Multiple sclerosis - MS

Multiple sclerosis (MS) is a disease which affects nerves in the brain and spinal cord, causing tiredness and problems with balance, coordination and vision.

It occurs when proteins which protect the nerves become damaged, disrupting the transfer of electrical signals throughout the body. Around eight out of 10 people who have the illness are diagnosed with relapsing remitting MS, which means their symptoms can flare up at any time and will then reduce for a few days, weeks or months before flaring up again.

At Addenbrooke’s Hospital, Dr John Thorpe and Dr Paul Molyneux with experienced team of MS specialist nursing team run a weekly clinic to assess and monitor patients with relapsing remitting MS who are receiving disease modifying therapies. These therapies are designed to reduce the number of relapses someone has and include treatments such as beta interferon, glatiramer acetate, natalizumab and fingolimod. Unfortunately, they are not suitable for all patients.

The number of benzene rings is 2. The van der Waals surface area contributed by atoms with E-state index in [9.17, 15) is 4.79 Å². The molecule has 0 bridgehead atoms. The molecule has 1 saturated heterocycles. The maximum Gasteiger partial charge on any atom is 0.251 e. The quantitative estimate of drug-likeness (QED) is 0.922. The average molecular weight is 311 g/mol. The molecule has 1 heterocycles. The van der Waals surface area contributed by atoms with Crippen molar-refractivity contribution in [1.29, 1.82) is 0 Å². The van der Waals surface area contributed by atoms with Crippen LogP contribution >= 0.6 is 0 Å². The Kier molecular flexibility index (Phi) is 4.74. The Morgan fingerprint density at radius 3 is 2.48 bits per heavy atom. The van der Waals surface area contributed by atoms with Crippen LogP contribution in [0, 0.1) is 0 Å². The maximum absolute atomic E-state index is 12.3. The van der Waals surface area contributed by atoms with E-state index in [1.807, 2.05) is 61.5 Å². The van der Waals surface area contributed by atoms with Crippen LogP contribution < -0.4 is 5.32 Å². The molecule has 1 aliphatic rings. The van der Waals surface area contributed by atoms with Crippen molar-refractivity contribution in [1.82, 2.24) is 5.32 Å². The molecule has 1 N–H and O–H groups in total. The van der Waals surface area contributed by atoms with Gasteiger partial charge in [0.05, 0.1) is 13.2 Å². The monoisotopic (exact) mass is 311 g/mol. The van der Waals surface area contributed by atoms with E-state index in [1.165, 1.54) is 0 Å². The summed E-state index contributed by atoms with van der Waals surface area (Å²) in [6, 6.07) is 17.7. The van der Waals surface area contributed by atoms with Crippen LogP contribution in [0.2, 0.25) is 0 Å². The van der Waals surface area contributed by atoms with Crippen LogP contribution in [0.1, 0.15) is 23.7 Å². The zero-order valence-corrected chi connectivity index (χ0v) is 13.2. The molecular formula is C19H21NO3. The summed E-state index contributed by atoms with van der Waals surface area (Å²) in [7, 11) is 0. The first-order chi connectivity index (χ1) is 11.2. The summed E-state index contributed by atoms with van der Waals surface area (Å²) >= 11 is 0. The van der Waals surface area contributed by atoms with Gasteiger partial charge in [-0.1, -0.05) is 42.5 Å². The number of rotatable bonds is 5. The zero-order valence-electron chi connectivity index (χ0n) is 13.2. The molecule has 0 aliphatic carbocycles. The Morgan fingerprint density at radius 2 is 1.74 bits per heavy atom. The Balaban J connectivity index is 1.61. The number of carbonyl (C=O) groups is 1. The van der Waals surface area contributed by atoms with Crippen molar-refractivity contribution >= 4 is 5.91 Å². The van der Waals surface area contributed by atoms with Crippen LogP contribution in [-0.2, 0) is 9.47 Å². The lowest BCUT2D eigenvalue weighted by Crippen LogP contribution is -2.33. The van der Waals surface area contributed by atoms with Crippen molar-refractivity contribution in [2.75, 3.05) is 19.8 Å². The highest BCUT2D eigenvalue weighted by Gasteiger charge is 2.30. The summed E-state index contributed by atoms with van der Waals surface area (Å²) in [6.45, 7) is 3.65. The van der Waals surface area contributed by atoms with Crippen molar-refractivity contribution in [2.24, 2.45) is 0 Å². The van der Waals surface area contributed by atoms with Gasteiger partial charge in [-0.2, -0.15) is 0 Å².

If you have just been diagnosed with MS, you can get help, support and advice about managing your symptoms at specialist clinics run by our MS nurses. In addition, the team offers expert advice and support to people with MS who have been admitted to Addenbrooke’s Hospital, or can visit you in your own home if necessary. They also liaise closely with community therapy staff and social services to make sure patients can receive seamless care when they are discharged from the hospital. 

Our MS specialist nursing team also provide a telephone advice service 01223 257160 so that patients living with MS across East Anglia can access expert help and support whenever they need it.

CAMBRIDGE Multiple Sclerosis CLINIC


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